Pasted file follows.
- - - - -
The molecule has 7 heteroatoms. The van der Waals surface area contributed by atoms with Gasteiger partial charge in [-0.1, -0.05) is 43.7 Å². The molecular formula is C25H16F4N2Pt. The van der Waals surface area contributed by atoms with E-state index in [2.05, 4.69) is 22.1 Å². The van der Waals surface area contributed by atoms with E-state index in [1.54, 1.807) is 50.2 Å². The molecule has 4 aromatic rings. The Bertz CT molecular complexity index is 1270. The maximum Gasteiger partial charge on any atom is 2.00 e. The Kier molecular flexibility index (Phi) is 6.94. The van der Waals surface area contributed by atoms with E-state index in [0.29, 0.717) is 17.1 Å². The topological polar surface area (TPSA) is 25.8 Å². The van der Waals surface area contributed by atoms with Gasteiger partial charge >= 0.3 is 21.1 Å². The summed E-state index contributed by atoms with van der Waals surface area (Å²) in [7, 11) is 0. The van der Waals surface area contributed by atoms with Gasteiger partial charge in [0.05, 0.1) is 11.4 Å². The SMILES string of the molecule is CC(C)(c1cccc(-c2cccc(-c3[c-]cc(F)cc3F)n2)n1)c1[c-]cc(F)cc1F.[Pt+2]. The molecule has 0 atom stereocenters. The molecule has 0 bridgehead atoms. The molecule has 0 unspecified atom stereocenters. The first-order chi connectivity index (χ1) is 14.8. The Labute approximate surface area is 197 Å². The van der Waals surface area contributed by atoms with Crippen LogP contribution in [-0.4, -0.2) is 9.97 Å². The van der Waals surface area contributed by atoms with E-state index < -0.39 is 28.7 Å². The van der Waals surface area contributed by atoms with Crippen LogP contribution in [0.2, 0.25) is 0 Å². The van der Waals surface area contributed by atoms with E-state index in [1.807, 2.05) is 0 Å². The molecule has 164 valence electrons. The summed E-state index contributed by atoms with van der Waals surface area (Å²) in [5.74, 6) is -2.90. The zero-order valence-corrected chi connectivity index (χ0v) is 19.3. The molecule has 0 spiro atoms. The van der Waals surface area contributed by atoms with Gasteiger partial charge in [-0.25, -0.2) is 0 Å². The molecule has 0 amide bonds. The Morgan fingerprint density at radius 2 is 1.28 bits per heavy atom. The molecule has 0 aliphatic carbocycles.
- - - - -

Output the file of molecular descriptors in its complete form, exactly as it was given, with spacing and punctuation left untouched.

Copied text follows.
The molecule has 7 heteroatoms. The van der Waals surface area contributed by atoms with Gasteiger partial charge in [-0.1, -0.05) is 43.7 Å². The molecular formula is C25H16F4N2Pt. The van der Waals surface area contributed by atoms with E-state index in [2.05, 4.69) is 22.1 Å². The van der Waals surface area contributed by atoms with E-state index in [1.54, 1.807) is 50.2 Å². The molecule has 4 aromatic rings. The Bertz CT molecular complexity index is 1270. The maximum Gasteiger partial charge on any atom is 2.00 e. The Kier molecular flexibility index (Phi) is 6.94. The van der Waals surface area contributed by atoms with E-state index in [0.29, 0.717) is 17.1 Å². The topological polar surface area (TPSA) is 25.8 Å². The van der Waals surface area contributed by atoms with Gasteiger partial charge >= 0.3 is 21.1 Å². The summed E-state index contributed by atoms with van der Waals surface area (Å²) in [7, 11) is 0. The van der Waals surface area contributed by atoms with Gasteiger partial charge in [0.05, 0.1) is 11.4 Å². The SMILES string of the molecule is CC(C)(c1cccc(-c2cccc(-c3[c-]cc(F)cc3F)n2)n1)c1[c-]cc(F)cc1F.[Pt+2]. The molecule has 0 atom stereocenters. The molecule has 0 bridgehead atoms. The molecule has 0 unspecified atom stereocenters. The first-order chi connectivity index (χ1) is 14.8. The Labute approximate surface area is 197 Å². The van der Waals surface area contributed by atoms with Crippen LogP contribution in [-0.4, -0.2) is 9.97 Å². The van der Waals surface area contributed by atoms with E-state index < -0.39 is 28.7 Å². The van der Waals surface area contributed by atoms with Crippen LogP contribution in [0.2, 0.25) is 0 Å². The van der Waals surface area contributed by atoms with E-state index in [1.807, 2.05) is 0 Å². The molecule has 164 valence electrons. The summed E-state index contributed by atoms with van der Waals surface area (Å²) in [5.74, 6) is -2.90. The zero-order valence-corrected chi connectivity index (χ0v) is 19.3. The molecule has 0 spiro atoms. The van der Waals surface area contributed by atoms with Gasteiger partial charge in [-0.25, -0.2) is 0 Å². The molecule has 0 amide bonds. The Morgan fingerprint density at radius 2 is 1.28 bits per heavy atom. The molecule has 0 aliphatic carbocycles.